December 24, 2013 - 1:06 pm
Veteran cabdriver Gerardo Gamboa was making a typical pickup at the Bellagio on Monday morning when a hotel doorman handed him a brown paper bag left in the taxi’s back seat.
Chocolate, the doorman guessed, as Gamboa placed it on the passenger seat next to him. Yet another of the countless items that routinely wind up lost in Las Vegas.
At a red light on the Strip, however, Gamboa’s curiosity got the better of him.
“What kind of chocolates are they?” he wondered. “Are they good ones that I could buy some for my wife as a present?”
Instead, he and the passenger were shocked to find cash, and lots of it: six bundles of $100 bills totaling $300,000.
“My God, this is cash money,” said Gamboa, a Checker Cab driver for 13 years.
Gamboa immediately notified his dispatcher and drove the money to Yellow Checker Star Transportation’s main office after dropping off the passenger.
It then took some detective work — literally, as Las Vegas police were called in — to discover the rightful owner.
During the morning, Gamboa remembered driving a passenger from The Cosmopolitan to the Palms Place tower, receiving a $5 tip. He then headed to the Bellagio to get into the cab line, not noticing the paper bag in the back seat until the doorman pointed it out around 11:45 a.m.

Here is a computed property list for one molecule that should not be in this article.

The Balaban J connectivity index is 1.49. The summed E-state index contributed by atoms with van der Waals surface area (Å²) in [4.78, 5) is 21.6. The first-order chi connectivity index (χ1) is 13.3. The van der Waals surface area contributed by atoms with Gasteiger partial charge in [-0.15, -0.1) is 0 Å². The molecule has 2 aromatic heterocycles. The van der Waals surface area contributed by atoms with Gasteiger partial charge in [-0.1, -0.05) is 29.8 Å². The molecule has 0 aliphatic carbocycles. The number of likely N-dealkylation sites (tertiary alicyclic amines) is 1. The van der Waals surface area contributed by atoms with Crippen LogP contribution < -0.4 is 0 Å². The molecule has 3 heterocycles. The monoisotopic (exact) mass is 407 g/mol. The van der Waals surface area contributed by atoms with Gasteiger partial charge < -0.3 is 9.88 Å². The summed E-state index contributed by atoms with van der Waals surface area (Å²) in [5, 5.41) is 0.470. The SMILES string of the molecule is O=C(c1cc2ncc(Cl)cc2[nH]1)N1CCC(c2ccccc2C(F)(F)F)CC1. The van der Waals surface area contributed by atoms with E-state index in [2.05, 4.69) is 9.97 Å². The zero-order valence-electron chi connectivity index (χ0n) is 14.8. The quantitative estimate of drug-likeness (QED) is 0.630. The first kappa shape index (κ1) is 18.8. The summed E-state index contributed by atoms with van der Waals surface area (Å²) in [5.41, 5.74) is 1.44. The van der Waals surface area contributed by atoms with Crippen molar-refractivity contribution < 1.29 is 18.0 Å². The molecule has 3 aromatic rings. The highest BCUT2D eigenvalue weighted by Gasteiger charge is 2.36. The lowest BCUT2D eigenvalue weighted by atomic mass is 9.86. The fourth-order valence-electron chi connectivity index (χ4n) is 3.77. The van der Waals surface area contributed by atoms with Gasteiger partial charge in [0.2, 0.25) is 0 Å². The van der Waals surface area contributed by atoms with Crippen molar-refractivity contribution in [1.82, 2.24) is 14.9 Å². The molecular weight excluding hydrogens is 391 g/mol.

One person showed up at Yellow Checker Star to claim the money without identification and was not the name to whom The Cosmopolitan, just south of the Bellagio, recently had recorded a $300,000 payout.
Not wanting to hand over the money under murky circumstances, cab company officials called police for help.
Casino officials and police eventually linked the money to a prominent poker player they wouldn’t publicly identify.
Even after solving the mystery, the people involved were amazed by the find.
“This is the largest amount we have found in my 32 years in this business,” said Yellow Checker Star chief operating officer Bill Shranko. “Recently, we found $9,000, but that’s no longer a big deal.”
Last year, a driver for Frias Transportation Management attracted national attention after returning all of the nearly $222,000 left behind by a passenger.
Despite the huge sum Gamboa said allocating an extra tip for himself never crossed his mind.
“Even though I am a poor guy, I don’t need money that doesn’t belong to me,” said Gamboa, a 27-year resident of Las Vegas.
It was still unknown whether Gamboa would receive a surprise Christmas bonus out of the episode, but he was not concerned.
“Tomorrow, I go back to work,” he said.
Tim O’Reiley can be reached at email@example.com or at 702-387-5290